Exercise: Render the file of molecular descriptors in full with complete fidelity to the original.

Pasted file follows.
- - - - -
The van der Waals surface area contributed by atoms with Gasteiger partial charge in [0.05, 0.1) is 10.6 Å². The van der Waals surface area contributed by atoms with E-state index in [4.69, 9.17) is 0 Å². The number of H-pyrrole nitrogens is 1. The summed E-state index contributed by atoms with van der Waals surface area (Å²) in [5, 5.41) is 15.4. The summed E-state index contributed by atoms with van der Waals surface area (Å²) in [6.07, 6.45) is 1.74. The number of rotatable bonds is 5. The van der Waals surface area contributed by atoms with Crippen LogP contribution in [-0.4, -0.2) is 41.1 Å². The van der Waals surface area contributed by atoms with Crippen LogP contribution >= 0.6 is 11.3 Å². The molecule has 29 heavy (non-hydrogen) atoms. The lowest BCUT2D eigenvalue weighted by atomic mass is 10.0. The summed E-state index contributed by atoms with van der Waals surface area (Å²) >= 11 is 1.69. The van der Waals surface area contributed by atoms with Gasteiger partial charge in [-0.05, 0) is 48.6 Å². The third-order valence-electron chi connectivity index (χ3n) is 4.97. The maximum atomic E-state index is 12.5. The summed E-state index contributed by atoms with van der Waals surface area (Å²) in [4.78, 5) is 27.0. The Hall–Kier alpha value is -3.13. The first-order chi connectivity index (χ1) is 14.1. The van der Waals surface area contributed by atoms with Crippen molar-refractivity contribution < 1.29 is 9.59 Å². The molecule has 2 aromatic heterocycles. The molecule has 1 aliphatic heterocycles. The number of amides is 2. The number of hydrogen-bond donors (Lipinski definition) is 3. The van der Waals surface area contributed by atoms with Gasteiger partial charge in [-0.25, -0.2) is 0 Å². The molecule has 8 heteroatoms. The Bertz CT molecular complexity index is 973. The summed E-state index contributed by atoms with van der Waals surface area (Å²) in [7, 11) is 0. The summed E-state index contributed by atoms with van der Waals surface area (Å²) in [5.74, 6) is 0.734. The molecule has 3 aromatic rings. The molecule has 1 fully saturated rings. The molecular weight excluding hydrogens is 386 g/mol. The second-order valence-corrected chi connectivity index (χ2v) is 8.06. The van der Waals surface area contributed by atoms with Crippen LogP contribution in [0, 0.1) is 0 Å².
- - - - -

The van der Waals surface area contributed by atoms with Gasteiger partial charge in [0.05, 0.1) is 10.6 Å². The van der Waals surface area contributed by atoms with E-state index in [4.69, 9.17) is 0 Å². The number of H-pyrrole nitrogens is 1. The summed E-state index contributed by atoms with van der Waals surface area (Å²) in [5, 5.41) is 15.4. The summed E-state index contributed by atoms with van der Waals surface area (Å²) in [6.07, 6.45) is 1.74. The number of rotatable bonds is 5. The van der Waals surface area contributed by atoms with Crippen LogP contribution in [-0.4, -0.2) is 41.1 Å². The van der Waals surface area contributed by atoms with Crippen LogP contribution >= 0.6 is 11.3 Å². The molecule has 29 heavy (non-hydrogen) atoms. The lowest BCUT2D eigenvalue weighted by atomic mass is 10.0. The summed E-state index contributed by atoms with van der Waals surface area (Å²) >= 11 is 1.69. The van der Waals surface area contributed by atoms with Gasteiger partial charge in [-0.05, 0) is 48.6 Å². The third-order valence-electron chi connectivity index (χ3n) is 4.97. The maximum atomic E-state index is 12.5. The summed E-state index contributed by atoms with van der Waals surface area (Å²) in [4.78, 5) is 27.0. The Hall–Kier alpha value is -3.13. The first-order chi connectivity index (χ1) is 14.1. The van der Waals surface area contributed by atoms with Crippen molar-refractivity contribution < 1.29 is 9.59 Å². The molecule has 2 aromatic heterocycles. The molecule has 1 aliphatic heterocycles. The number of amides is 2. The number of hydrogen-bond donors (Lipinski definition) is 3. The van der Waals surface area contributed by atoms with Gasteiger partial charge in [-0.25, -0.2) is 0 Å². The molecule has 8 heteroatoms. The Bertz CT molecular complexity index is 973. The summed E-state index contributed by atoms with van der Waals surface area (Å²) in [7, 11) is 0. The summed E-state index contributed by atoms with van der Waals surface area (Å²) in [5.74, 6) is 0.734. The molecule has 3 aromatic rings. The molecule has 1 fully saturated rings. The molecular weight excluding hydrogens is 386 g/mol. The second-order valence-corrected chi connectivity index (χ2v) is 8.06. The van der Waals surface area contributed by atoms with Crippen LogP contribution in [0, 0.1) is 0 Å².